After speaking with the USPTO’s webmaster, we were assured that the decisions will be more quickly uploaded going forward. This did not entirely assuage our concerns. So in the meantime, we are updating our Recap email functionality so that a user can modify the email settings to be sent in whatever way is most helpful to one’s practice. Stay tuned for updates very soon.

Berkheimer’s biggest effect on PTAB outcomes

After Federal Circuit decisions Berkheimer and Aatrix held that abstract idea inquiries required a factual finding, this blog predicted that the number of abstract idea rejection reversals at the Board would dramatically increase. The logic being that many examiners did not perform the rigorous analysis seemingly required for Step 2 of the Alice/Mayo framework in light of these Federal Circuit decisions. It has now been over 4 months since Berkheimer was decided and we can safely say that this dramatic change has not yet happened.

In fact, take the decisions involving abstract idea rejections in the year leading up to Berkheimer (March 1, 2017-March 1, 2018, accounting for some lag time after Berkheimer was decided). In this year, the 107 reversals over the 901 total decisions yields a reversal rate of 11.9%. Post Berkheimer (from March 1, 2018 to present), there have been 54 reversals over 525 total decisions. This reversal rate is 10.3%–lower than the pre-Berkheimer range. (All these decisions can be found using the Anticipat Research page)

But there has been something that has changed: the way that the Board performs its analysis. Historically, the Board has favored relying on step 1 of the Alice/Mayo framework by almost a 3:2 ratio. That is, for every three decisions where the panel reversed because the claims were not directed to an abstract idea under step 1, there were two decisions where the panel reversed because the claims recited something more than the asserted abstract idea under step 2. From March 1, 2017 to March 1, 2018, there were 63 step 1 analyses versus 35 step 2 analyses.

An important piece of the step 2 analysis is whether the claims recite an element or combination of elements that are more than well-understood, routine, or conventional elements. As the Federal Circuit has made clear, this inquiry is an element of fact. And Examiners have been charged in the recent Berkheimer memo to carefully apply factual bases to this step. So it would make sense that the Board, in light of Berkheimer, is reversing under this step more frequently than before.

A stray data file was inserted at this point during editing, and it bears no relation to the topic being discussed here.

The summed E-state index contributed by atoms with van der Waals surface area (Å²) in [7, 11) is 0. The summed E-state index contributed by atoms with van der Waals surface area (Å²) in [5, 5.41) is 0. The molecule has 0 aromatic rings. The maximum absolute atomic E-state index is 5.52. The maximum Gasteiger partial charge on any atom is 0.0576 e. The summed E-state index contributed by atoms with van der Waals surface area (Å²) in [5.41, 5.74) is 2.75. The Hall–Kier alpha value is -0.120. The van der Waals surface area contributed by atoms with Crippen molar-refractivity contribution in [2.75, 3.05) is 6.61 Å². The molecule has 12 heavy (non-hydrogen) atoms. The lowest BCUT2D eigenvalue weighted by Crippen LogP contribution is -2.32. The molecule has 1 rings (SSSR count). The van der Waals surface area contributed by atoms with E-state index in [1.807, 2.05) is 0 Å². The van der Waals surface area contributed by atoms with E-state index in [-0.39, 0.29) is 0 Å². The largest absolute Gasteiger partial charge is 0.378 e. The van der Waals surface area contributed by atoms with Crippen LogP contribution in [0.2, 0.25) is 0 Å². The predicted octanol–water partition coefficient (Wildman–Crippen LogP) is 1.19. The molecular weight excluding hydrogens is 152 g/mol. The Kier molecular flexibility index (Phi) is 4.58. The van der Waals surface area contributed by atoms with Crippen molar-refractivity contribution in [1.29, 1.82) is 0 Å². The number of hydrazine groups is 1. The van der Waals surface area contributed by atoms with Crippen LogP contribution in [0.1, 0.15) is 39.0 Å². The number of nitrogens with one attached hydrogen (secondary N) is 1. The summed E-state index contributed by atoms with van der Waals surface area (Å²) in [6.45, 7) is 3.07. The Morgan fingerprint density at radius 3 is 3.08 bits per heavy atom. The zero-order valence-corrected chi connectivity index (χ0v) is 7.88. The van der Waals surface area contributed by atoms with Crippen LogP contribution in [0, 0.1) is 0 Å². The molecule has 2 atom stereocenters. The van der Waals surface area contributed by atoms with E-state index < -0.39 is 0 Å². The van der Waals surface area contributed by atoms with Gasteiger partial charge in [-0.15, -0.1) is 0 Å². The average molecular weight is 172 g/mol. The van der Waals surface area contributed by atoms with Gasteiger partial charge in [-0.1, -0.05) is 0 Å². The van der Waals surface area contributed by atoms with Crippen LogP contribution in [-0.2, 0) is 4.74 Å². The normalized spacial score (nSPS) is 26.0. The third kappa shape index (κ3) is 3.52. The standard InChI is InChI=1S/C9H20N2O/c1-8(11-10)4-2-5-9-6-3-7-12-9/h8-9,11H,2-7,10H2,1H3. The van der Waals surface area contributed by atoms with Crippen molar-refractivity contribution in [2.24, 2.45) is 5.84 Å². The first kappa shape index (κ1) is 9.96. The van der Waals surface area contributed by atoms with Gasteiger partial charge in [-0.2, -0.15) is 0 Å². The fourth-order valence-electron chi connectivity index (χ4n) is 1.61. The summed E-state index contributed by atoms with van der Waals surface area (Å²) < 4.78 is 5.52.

And that is exactly what is happening. Recently, the two steps are equally used in reversing abstract idea rejections. From March 30, 2018 to present, the Board has used step 1 analysis to reverse 16 times while using step 2 an almost equal 15 times. This means that the Board has become much more receptive to arguments of step 2 in light of Berkheimer–even if the reversal rates have not noticeably increased.

The lower post-Berkheimer reversal rate is not easy to explain. It may stem from a confluence of factors. Perhaps applicants are getting more aggressive and appealing claims that are less patent-eligible. It could be that some applications that would otherwise be reversed if appealed all the way to a final decision are getting allowed at the appeal conference stage or earlier.

Regardless of the success rates of appealing abstract idea rejections, the change in the way that the board reversed these decisions highlights a good practice tip. Focus appeal argumentation on step 2 where appropriate. For those appeals that have long since been forwarded to the appeal, it is not too late to bring this up to the panel by way of an oral hearing. During the oral hearing, explaining the step 2 piece could be helpful to the panel, assuming that some sort of step 2 argument has been made. And of course when interviewing and otherwise responding to Office Actions in response to abstract idea rejections, step 2 has become a powerful step.